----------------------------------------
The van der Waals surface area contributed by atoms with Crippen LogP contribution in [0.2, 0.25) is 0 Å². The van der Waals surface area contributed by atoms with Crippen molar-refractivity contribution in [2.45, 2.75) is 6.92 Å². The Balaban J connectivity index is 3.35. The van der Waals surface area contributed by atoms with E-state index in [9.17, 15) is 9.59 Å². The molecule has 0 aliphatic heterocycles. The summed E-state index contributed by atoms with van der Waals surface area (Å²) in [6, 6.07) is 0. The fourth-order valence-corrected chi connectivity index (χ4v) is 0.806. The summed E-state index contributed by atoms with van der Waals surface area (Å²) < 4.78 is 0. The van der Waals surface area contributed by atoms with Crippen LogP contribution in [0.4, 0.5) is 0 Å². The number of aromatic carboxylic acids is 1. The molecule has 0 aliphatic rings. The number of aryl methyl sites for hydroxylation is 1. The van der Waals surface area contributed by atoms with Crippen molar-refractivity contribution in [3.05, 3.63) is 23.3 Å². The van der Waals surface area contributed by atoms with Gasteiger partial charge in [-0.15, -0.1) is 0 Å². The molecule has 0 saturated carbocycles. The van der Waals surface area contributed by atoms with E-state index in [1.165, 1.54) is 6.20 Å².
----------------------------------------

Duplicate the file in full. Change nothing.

The van der Waals surface area contributed by atoms with Crippen LogP contribution in [0.2, 0.25) is 0 Å². The van der Waals surface area contributed by atoms with Crippen molar-refractivity contribution in [2.45, 2.75) is 6.92 Å². The Balaban J connectivity index is 3.35. The van der Waals surface area contributed by atoms with E-state index in [9.17, 15) is 9.59 Å². The molecule has 0 aliphatic heterocycles. The summed E-state index contributed by atoms with van der Waals surface area (Å²) in [6, 6.07) is 0. The fourth-order valence-corrected chi connectivity index (χ4v) is 0.806. The summed E-state index contributed by atoms with van der Waals surface area (Å²) < 4.78 is 0. The van der Waals surface area contributed by atoms with Crippen LogP contribution in [0.4, 0.5) is 0 Å². The number of aromatic carboxylic acids is 1. The molecule has 0 aliphatic rings. The number of aryl methyl sites for hydroxylation is 1. The van der Waals surface area contributed by atoms with Crippen molar-refractivity contribution in [3.05, 3.63) is 23.3 Å². The van der Waals surface area contributed by atoms with Gasteiger partial charge in [-0.15, -0.1) is 0 Å². The molecule has 0 saturated carbocycles. The van der Waals surface area contributed by atoms with E-state index in [1.165, 1.54) is 6.20 Å².